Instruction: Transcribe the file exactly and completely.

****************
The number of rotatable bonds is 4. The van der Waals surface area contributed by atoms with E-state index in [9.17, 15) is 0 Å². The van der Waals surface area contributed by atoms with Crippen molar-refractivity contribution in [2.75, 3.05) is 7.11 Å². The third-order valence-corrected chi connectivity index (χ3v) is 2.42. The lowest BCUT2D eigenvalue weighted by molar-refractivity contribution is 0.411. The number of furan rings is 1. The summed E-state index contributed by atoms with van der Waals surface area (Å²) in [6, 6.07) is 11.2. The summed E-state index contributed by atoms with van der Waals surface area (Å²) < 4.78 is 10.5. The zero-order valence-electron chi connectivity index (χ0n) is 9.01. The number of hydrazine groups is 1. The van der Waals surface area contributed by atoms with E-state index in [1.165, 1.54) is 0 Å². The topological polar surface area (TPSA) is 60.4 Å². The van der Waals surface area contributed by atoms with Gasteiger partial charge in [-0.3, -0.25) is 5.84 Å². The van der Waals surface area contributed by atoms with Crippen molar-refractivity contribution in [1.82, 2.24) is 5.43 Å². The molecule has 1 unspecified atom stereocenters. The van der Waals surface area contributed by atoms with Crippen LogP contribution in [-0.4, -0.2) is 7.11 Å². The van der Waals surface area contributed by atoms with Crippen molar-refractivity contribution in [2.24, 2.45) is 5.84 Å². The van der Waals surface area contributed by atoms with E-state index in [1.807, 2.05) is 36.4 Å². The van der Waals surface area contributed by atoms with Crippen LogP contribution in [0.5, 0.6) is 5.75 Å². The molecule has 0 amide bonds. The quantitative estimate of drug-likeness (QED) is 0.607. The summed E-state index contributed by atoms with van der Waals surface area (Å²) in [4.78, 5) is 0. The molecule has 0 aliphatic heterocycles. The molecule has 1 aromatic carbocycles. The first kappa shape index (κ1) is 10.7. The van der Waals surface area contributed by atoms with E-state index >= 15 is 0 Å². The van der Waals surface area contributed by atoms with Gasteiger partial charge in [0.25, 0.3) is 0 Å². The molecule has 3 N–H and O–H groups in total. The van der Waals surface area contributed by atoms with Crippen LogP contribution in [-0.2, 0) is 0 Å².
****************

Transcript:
The number of rotatable bonds is 4. The van der Waals surface area contributed by atoms with E-state index in [9.17, 15) is 0 Å². The van der Waals surface area contributed by atoms with Crippen molar-refractivity contribution in [2.75, 3.05) is 7.11 Å². The third-order valence-corrected chi connectivity index (χ3v) is 2.42. The lowest BCUT2D eigenvalue weighted by molar-refractivity contribution is 0.411. The number of furan rings is 1. The summed E-state index contributed by atoms with van der Waals surface area (Å²) in [6, 6.07) is 11.2. The summed E-state index contributed by atoms with van der Waals surface area (Å²) < 4.78 is 10.5. The zero-order valence-electron chi connectivity index (χ0n) is 9.01. The number of hydrazine groups is 1. The van der Waals surface area contributed by atoms with E-state index in [1.165, 1.54) is 0 Å². The topological polar surface area (TPSA) is 60.4 Å². The van der Waals surface area contributed by atoms with Gasteiger partial charge in [-0.3, -0.25) is 5.84 Å². The van der Waals surface area contributed by atoms with Crippen molar-refractivity contribution in [1.82, 2.24) is 5.43 Å². The molecule has 1 unspecified atom stereocenters. The van der Waals surface area contributed by atoms with Crippen LogP contribution in [-0.4, -0.2) is 7.11 Å². The van der Waals surface area contributed by atoms with Crippen molar-refractivity contribution in [2.24, 2.45) is 5.84 Å². The van der Waals surface area contributed by atoms with E-state index in [1.807, 2.05) is 36.4 Å². The van der Waals surface area contributed by atoms with Crippen LogP contribution in [0.5, 0.6) is 5.75 Å². The molecule has 0 amide bonds. The quantitative estimate of drug-likeness (QED) is 0.607. The summed E-state index contributed by atoms with van der Waals surface area (Å²) in [4.78, 5) is 0. The molecule has 0 aliphatic heterocycles. The molecule has 1 aromatic carbocycles. The first kappa shape index (κ1) is 10.7. The van der Waals surface area contributed by atoms with E-state index >= 15 is 0 Å². The van der Waals surface area contributed by atoms with Gasteiger partial charge in [0.25, 0.3) is 0 Å². The molecule has 3 N–H and O–H groups in total. The van der Waals surface area contributed by atoms with Crippen LogP contribution in [-0.2, 0) is 0 Å².